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    • "This procedure ensures successful blinding of participants when using lower tDCS intensities (1 mA) (Gandiga et al., 2006; Ambrus et al., 2012) whereas it may be less effective at the intensity used in our study (2 mA) (O'Connell et al., 2012). However, the risk of unblinding should be minor considering that we did not use a cross-over design and all patients were na¨ıve to tDCS (see Loo et al., 2010, 2012 for evidence of effective blinding using similar stimulation parameters). Adverse events were monitored by asking patients after each session of stimulation and in the follow-up if they have experienced any adverse event and the relationship of these events to the treatment with tDCS. "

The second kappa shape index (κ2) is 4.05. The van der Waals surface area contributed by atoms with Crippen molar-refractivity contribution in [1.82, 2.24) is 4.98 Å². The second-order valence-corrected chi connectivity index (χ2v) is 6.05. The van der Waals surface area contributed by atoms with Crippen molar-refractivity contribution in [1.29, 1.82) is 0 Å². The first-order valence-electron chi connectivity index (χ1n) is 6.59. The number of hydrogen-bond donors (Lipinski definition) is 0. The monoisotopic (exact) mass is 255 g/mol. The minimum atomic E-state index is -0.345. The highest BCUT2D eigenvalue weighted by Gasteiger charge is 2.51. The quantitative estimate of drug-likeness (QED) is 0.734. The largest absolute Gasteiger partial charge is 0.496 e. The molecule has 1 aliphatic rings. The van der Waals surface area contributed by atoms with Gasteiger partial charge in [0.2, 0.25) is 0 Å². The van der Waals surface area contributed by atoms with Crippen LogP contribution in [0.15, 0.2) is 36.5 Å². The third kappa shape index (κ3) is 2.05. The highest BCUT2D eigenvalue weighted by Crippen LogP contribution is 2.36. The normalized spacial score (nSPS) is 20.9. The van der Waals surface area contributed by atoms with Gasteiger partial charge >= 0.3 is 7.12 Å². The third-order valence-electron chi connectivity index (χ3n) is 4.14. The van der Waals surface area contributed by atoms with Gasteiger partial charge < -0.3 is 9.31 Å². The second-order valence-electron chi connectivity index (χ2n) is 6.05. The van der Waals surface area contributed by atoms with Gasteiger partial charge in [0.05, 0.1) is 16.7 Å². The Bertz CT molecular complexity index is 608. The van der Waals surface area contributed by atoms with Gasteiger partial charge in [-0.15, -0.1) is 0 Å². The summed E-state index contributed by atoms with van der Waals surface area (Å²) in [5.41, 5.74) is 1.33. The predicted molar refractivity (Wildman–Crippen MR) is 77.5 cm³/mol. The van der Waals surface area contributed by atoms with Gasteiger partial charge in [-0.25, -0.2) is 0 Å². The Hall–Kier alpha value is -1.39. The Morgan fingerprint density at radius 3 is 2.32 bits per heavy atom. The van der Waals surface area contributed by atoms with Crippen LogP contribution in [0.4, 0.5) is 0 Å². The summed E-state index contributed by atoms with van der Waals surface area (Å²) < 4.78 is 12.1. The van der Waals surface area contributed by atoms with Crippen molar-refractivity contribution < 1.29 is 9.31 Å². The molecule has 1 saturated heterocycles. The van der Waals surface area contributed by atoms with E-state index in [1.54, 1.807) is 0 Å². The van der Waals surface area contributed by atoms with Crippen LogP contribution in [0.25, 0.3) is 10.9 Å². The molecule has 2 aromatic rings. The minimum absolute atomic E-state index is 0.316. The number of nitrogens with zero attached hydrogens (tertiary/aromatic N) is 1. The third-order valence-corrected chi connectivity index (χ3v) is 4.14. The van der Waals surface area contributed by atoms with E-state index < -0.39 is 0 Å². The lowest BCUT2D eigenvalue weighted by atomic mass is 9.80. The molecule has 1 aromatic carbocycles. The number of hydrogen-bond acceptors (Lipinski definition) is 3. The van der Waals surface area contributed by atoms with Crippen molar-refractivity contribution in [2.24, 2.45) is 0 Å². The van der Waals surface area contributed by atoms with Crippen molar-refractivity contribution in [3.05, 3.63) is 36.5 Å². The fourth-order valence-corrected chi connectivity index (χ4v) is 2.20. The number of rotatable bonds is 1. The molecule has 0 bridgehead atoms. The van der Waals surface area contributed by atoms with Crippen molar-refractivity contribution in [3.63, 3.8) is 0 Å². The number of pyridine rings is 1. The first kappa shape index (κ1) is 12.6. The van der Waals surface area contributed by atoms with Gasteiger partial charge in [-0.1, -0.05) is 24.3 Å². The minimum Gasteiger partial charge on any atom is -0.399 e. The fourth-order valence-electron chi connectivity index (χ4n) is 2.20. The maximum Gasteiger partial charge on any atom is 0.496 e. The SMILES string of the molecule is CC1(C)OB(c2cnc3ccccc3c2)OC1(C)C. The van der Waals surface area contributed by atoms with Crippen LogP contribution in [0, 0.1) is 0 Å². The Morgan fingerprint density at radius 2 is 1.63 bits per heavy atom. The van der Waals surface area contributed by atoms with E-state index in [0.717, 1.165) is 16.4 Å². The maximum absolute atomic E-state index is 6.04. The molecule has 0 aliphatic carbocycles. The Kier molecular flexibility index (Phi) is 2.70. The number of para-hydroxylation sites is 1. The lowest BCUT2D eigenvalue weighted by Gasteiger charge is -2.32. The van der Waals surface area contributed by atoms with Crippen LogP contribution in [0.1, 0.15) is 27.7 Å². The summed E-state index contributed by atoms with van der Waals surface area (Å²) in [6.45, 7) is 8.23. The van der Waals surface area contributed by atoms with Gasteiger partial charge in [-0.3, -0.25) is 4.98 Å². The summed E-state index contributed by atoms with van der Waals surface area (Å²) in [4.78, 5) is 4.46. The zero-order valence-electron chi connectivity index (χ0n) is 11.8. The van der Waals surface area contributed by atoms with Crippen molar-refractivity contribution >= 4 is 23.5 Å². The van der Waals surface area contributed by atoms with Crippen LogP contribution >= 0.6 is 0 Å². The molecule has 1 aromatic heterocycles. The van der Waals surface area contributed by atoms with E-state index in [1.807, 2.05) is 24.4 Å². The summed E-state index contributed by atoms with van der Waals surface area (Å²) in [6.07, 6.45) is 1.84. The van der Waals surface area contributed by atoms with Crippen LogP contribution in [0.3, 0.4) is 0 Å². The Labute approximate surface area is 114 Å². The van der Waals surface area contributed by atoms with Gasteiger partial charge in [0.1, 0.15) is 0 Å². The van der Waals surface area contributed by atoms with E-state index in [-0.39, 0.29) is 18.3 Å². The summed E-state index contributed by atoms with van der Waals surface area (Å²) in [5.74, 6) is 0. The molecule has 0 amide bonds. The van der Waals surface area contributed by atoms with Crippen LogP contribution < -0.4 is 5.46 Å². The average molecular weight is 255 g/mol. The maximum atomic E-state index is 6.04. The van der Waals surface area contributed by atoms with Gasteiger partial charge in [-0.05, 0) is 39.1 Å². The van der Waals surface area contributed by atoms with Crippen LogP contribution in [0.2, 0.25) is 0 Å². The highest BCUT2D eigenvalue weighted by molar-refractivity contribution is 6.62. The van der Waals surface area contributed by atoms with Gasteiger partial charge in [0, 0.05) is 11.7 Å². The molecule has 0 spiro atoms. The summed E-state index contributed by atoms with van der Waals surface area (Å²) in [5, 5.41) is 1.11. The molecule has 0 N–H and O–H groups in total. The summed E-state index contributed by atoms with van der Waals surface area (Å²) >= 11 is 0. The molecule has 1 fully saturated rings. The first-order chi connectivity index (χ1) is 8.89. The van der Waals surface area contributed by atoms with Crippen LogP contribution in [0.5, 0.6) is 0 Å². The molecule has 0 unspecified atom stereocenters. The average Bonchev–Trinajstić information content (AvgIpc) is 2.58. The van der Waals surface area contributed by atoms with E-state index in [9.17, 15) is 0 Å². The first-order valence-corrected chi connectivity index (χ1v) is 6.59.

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    ABSTRACT: The aim of the study is to compare the effects of multiple sessions of cathodal (c-tDCS) or anodal tDCS (a-tDCS) in modulating the beneficial effects of prism adaptation (PA) treatment in neglect patients. 30 neglect patients were submitted to 10 daily sessions of PA treatment. Patients were pseudo-randomly divided into 3 groups. In the c-tDCS-group, each PA session was coupled with 20 minutes of cathodal stimulation of the left, intact PPC; in the a-tDCS-group, anodal stimulation was applied to PPC of the damaged hemisphere; in the Sham group, sham stimulation was applied. Neglect was evaluated before and after treatment with the Behavioral Inattention Test. Combined tDCS-PA treatment induced stronger neglect improvement in the a-tDCS group as compared to the Sham group. No improvement was found in the c-tDCSgroup, with respect to that normally induced by PA and found in the Sham group. c-tDCS abolished neglect amelioration after PA, possibly because stimulation affected the sensorimotor network controlling prism adaptation. Instead, a-tDCS PPC boosted neglect amelioration after PA probably thanks to increased excitability of residual tissue in the lesioned hemisphere, which in turn might reduce dysfunctional over-excitability of the intact hemisphere.